WRTI honors the memory of the victims of the Holocaust, and joins with those in our community who remember them, with special programming throughout the day on Thursday, May 5th. Listen in the 2 pm hour for I Never Saw Another Butterfly by Philadelphia composer Charles Davidson.
This, his best-known work, is a setting of poems by children imprisoned in Theresienstadt; only 100 of the 15,000 children there survived. I Never Saw Another Butterfly has received more than 4,000 performances throughout the world, and is the subject of two PBS documentaries: The Journey of Butterfly and Butterfly Revisited.
In 1991, following the collapse of the communist regime and the birth of the Czech Republic, it was performed at a special ceremony in the town of Terezin, presided over by the new president, Václav Havel, among other dignitaries, and attended by an audience of Holocaust survivors to mark the 50th anniversary of the Germans' creation of the camp and ghetto. Performances followed at Smetana Hall in Prague and the Jesuit Church in Brno. Charles Davidson is the cantor emeritus of Congregation Adath Jeshurun in Elkins Park.
I Never Saw Another Butterfly
- Pavel Friedman, June 1942
The last, the very last,
So richly, brightly, dazzlingly yellow.
Perhaps if the sun's tears would sing against a stone ...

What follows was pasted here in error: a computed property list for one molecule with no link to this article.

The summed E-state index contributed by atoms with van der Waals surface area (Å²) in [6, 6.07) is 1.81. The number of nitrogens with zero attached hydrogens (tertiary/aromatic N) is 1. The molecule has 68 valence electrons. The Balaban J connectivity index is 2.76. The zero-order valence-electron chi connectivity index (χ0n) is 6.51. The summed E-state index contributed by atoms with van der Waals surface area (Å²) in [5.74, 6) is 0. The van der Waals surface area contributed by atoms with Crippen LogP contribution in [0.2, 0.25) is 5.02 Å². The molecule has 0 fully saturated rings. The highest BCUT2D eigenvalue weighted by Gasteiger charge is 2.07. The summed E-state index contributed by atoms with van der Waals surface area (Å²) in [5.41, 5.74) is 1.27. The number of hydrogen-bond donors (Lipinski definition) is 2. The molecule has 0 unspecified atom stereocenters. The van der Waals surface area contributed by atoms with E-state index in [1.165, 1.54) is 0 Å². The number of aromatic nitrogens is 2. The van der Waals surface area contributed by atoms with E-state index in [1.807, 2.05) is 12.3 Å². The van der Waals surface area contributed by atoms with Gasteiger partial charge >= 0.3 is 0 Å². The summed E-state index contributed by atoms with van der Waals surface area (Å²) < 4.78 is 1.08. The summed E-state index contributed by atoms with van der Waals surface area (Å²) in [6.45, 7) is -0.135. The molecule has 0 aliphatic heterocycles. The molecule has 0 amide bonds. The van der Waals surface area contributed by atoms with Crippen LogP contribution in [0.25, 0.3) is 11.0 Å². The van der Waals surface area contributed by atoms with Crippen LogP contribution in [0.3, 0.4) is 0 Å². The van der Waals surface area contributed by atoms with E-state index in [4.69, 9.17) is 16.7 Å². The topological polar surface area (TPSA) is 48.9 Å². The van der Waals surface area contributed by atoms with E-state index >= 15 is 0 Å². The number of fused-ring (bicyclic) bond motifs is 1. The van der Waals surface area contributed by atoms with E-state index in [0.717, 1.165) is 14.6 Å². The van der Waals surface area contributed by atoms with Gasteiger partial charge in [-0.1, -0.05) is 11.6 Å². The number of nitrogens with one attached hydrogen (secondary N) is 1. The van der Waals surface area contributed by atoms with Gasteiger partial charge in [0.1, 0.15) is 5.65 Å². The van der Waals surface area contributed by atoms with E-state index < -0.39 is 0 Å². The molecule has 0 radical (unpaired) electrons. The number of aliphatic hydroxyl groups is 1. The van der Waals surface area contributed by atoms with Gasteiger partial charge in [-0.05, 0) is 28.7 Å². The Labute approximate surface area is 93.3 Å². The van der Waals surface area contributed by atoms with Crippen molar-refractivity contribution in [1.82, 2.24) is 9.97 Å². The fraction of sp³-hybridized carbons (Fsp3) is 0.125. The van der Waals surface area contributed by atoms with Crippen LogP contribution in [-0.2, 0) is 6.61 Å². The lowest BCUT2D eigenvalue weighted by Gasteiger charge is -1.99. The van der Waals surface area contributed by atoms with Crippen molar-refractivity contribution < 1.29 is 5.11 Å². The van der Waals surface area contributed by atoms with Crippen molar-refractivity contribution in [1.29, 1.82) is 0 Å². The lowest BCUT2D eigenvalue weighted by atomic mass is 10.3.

Such, such a yellow
Is carried lightly 'way up high
It went away, I'm sure, because it wished to kiss the world good-bye.
For seven weeks I've lived in here,
Penned up inside this Ghetto.
But I have found what I love here.
The dandelions call to me
And the white chestnut branches in the court.
Only I never saw another butterfly.
The butterfly was the last one.
Butterflies don't live in here.
In the Ghetto.
You'll also hear works by composers that the Nazis considered "dangerous" to the Reich; music labeled "Entartete" or "degenerate" was banned, and many of the composers of those works were imprisoned and killed.
The list of composers and conductors banned by the Nazis is long, and contains some of music's greatest figures. Felix Mendelssohn was on the list, as were, surprisingly, Cole Porter and Irving Berlin. Many composers who were living in Germany and Austria, though were banned, and many lost their lives. Kurt Weill and Erich Wolfgang Korngold are two of the figures who came to the U.S. Those not fortunate enough to leave in time included Franz Schreker, Leon Jessel, Gideon Klein, and Viktor Ullman. Conductor were not left off the list either, and two of the most famous, Bruno Walter and Otto Klemperer, came to America.
Join us Thursday, May 5th for this special day of remembrance.